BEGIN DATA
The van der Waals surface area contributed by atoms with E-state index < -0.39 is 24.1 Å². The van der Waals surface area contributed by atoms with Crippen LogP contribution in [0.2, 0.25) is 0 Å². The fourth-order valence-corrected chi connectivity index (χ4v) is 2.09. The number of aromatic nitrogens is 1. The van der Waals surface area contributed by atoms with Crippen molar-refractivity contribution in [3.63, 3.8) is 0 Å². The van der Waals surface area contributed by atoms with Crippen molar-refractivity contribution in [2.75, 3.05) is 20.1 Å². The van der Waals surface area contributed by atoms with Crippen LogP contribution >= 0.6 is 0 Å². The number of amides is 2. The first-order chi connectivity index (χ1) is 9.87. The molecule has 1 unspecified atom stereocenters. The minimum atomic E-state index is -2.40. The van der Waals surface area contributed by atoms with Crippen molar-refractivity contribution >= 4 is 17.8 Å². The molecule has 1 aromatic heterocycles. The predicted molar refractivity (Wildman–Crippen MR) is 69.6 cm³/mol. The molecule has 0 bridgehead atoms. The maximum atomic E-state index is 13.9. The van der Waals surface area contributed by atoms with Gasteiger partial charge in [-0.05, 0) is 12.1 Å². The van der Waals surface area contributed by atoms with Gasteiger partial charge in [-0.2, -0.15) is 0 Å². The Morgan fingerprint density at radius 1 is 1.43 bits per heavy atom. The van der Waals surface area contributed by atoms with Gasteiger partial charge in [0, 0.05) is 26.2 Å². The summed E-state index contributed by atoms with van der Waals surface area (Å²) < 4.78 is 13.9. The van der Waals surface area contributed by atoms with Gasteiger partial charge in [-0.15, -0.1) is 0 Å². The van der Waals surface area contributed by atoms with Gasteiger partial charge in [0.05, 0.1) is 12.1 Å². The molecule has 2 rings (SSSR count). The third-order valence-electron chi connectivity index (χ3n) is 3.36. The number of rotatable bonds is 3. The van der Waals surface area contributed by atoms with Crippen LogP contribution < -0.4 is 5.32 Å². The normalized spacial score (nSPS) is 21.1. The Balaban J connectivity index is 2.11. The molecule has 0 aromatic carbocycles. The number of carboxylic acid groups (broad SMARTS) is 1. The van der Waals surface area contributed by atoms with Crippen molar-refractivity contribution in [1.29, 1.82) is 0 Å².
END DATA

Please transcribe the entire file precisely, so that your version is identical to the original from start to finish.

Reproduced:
The van der Waals surface area contributed by atoms with E-state index < -0.39 is 24.1 Å². The van der Waals surface area contributed by atoms with Crippen LogP contribution in [0.2, 0.25) is 0 Å². The fourth-order valence-corrected chi connectivity index (χ4v) is 2.09. The number of aromatic nitrogens is 1. The van der Waals surface area contributed by atoms with Crippen molar-refractivity contribution in [3.63, 3.8) is 0 Å². The van der Waals surface area contributed by atoms with Crippen molar-refractivity contribution in [2.75, 3.05) is 20.1 Å². The van der Waals surface area contributed by atoms with Crippen LogP contribution >= 0.6 is 0 Å². The number of amides is 2. The first-order chi connectivity index (χ1) is 9.87. The molecule has 1 unspecified atom stereocenters. The minimum atomic E-state index is -2.40. The van der Waals surface area contributed by atoms with Crippen molar-refractivity contribution >= 4 is 17.8 Å². The molecule has 1 aromatic heterocycles. The predicted molar refractivity (Wildman–Crippen MR) is 69.6 cm³/mol. The molecule has 0 bridgehead atoms. The maximum atomic E-state index is 13.9. The van der Waals surface area contributed by atoms with Gasteiger partial charge in [-0.05, 0) is 12.1 Å². The van der Waals surface area contributed by atoms with Gasteiger partial charge in [-0.2, -0.15) is 0 Å². The Morgan fingerprint density at radius 1 is 1.43 bits per heavy atom. The van der Waals surface area contributed by atoms with Gasteiger partial charge in [0, 0.05) is 26.2 Å². The summed E-state index contributed by atoms with van der Waals surface area (Å²) < 4.78 is 13.9. The van der Waals surface area contributed by atoms with Gasteiger partial charge in [-0.15, -0.1) is 0 Å². The van der Waals surface area contributed by atoms with Gasteiger partial charge in [0.05, 0.1) is 12.1 Å². The molecule has 2 rings (SSSR count). The third-order valence-electron chi connectivity index (χ3n) is 3.36. The number of rotatable bonds is 3. The van der Waals surface area contributed by atoms with Crippen LogP contribution < -0.4 is 5.32 Å². The normalized spacial score (nSPS) is 21.1. The Balaban J connectivity index is 2.11. The molecule has 0 aromatic carbocycles. The number of carboxylic acid groups (broad SMARTS) is 1. The van der Waals surface area contributed by atoms with Crippen molar-refractivity contribution in [1.29, 1.82) is 0 Å².